Then we asked them to complete 10 consecutive days of short surveys at home. Each of the 10 days, participants told us whether they helped out their friends or romantic partners – things like doing them a favor, or making them feel important. They also reported their own mood.
On days that teens helped their friends or dating partners, they experienced increased positive mood. Even if their mood wasn’t great the day before or if they themselves didn’t receive any social support that day, helping someone else was still related to a boost in their spirits.
But does helping help some teens more than others? The positive effects of day-to-day prosocial behavior on mood that we saw were strongest for teens with higher levels of depressive symptoms. So youth with elevated emotional distress reaped the greatest mood benefits from lending their peers a helping hand.
While we often talk about the importance of receiving social support when we’re feeling down, these findings highlight the unique value of providing support to others.
This study provides a glimpse into the potential benefits of help-giving for teens, particularly those experiencing depressive symptoms. Our finding builds upon previous research demonstrating that prosocial behavior is most rewarding for people experiencing social anxiety, neuroticism and body dissatisfaction.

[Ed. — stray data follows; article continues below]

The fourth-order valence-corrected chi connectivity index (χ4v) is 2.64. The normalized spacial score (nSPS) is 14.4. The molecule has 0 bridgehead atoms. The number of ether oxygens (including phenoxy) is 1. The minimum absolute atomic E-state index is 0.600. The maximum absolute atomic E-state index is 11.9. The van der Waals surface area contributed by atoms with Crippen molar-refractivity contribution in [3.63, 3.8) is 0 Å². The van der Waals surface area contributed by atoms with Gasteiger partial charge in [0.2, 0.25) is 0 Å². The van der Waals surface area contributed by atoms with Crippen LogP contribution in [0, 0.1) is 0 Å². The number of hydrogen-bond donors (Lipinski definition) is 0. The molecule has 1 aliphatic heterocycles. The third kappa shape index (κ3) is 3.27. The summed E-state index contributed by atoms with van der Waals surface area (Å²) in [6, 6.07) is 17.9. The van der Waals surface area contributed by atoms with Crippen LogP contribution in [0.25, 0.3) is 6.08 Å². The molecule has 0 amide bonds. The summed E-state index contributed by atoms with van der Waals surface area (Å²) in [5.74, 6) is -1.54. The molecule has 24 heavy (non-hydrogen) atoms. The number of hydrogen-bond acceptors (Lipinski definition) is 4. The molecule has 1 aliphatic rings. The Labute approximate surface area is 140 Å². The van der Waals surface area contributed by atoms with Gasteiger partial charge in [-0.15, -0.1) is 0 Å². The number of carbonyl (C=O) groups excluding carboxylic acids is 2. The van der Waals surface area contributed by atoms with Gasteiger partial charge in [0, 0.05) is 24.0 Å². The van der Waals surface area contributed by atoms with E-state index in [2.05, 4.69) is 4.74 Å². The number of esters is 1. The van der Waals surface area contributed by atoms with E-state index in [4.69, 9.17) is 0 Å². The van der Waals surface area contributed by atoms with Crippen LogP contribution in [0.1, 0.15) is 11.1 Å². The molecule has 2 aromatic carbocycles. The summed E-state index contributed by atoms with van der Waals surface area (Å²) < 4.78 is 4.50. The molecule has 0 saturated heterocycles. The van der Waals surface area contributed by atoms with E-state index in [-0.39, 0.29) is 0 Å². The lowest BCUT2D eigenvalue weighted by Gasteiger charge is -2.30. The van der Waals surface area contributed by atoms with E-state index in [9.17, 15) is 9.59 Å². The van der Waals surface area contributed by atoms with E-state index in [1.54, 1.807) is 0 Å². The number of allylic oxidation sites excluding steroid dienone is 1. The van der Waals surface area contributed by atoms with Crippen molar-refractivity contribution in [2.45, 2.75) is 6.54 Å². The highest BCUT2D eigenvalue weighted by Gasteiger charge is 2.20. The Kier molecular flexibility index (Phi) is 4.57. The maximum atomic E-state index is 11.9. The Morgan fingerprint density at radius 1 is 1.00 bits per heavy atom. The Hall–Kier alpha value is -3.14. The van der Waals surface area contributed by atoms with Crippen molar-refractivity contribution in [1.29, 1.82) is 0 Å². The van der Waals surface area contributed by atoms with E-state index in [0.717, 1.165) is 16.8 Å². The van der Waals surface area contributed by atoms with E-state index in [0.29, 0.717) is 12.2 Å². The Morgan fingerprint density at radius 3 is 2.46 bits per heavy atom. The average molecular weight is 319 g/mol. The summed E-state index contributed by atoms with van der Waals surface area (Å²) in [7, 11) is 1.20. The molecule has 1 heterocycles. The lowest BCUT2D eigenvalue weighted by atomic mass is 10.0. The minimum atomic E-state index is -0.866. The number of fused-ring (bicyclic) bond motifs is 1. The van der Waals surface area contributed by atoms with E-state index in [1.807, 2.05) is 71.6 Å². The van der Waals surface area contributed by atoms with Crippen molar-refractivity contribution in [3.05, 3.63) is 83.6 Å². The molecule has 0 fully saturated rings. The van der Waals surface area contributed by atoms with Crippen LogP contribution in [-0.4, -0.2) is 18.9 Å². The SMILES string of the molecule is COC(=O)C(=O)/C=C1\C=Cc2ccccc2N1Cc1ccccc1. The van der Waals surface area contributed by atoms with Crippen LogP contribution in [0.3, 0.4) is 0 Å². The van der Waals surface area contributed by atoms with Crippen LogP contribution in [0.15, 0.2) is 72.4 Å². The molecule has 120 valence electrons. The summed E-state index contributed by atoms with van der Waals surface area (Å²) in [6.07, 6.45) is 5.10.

Although we did not test for underlying mechanisms for why this might be, it’s possible that providing help can make individuals feel appreciated by others or promote their sense of purpose and self-esteem. For youth with high levels of social-emotional distress, opportunities to strengthen social connections and feel competent within close relationships might be especially important for improving mood.
Many studies linking prosocial behavior to mood, ours included, are correlational — we cannot conclude that helping friends or romantic others causes more positive mood. Experimental studies that randomly assign some participants to engage in acts of kindness and others to engage in non-helping social activities will help rule out the possibility that it’s actually positive mood that drives subsequent prosocial behavior.
It’s also important to keep in mind that very few of our participants were clinically depressed. Research still needs to determine whether prosocial behavior is similarly linked to positive mood among adolescents with a diagnosed depressive disorder. An interesting question is whether some depressed youth experience emotional “burnout” from very frequent help-giving.
Although the word “adolescence” may conjure up images of reckless teens experiencing interpersonal conflict and emotional turmoil, the adolescent years are a time of great social opportunity and growth. Understanding when, how and why teens behave prosocially – and for whom help-giving most promotes well-being – can contribute to our understanding of adolescent social development.
Originally published at theconversation.com